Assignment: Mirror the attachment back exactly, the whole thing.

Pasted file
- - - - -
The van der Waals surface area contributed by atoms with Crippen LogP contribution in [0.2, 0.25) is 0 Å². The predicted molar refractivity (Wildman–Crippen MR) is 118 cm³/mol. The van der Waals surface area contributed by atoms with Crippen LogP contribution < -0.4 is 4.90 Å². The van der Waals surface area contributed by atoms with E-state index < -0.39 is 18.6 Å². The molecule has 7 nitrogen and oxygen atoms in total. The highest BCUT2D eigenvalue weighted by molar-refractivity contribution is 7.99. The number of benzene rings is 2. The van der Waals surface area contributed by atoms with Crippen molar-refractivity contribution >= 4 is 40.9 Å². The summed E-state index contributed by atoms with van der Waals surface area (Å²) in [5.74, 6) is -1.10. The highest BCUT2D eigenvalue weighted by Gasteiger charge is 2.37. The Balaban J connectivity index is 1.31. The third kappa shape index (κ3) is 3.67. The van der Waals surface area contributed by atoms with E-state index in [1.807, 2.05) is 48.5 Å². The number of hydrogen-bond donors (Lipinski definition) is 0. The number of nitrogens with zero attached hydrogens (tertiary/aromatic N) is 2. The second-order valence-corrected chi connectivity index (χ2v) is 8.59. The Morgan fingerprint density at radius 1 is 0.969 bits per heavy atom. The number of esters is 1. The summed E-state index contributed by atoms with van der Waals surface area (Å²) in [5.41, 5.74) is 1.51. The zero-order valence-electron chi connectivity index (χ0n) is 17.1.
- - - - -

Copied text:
The van der Waals surface area contributed by atoms with Crippen LogP contribution in [0.2, 0.25) is 0 Å². The predicted molar refractivity (Wildman–Crippen MR) is 118 cm³/mol. The van der Waals surface area contributed by atoms with Crippen LogP contribution < -0.4 is 4.90 Å². The van der Waals surface area contributed by atoms with E-state index < -0.39 is 18.6 Å². The molecule has 7 nitrogen and oxygen atoms in total. The highest BCUT2D eigenvalue weighted by molar-refractivity contribution is 7.99. The number of benzene rings is 2. The van der Waals surface area contributed by atoms with Crippen molar-refractivity contribution >= 4 is 40.9 Å². The summed E-state index contributed by atoms with van der Waals surface area (Å²) in [5.74, 6) is -1.10. The highest BCUT2D eigenvalue weighted by Gasteiger charge is 2.37. The Balaban J connectivity index is 1.31. The third kappa shape index (κ3) is 3.67. The van der Waals surface area contributed by atoms with E-state index in [1.807, 2.05) is 48.5 Å². The number of hydrogen-bond donors (Lipinski definition) is 0. The number of nitrogens with zero attached hydrogens (tertiary/aromatic N) is 2. The second-order valence-corrected chi connectivity index (χ2v) is 8.59. The Morgan fingerprint density at radius 1 is 0.969 bits per heavy atom. The number of esters is 1. The summed E-state index contributed by atoms with van der Waals surface area (Å²) in [5.41, 5.74) is 1.51. The zero-order valence-electron chi connectivity index (χ0n) is 17.1.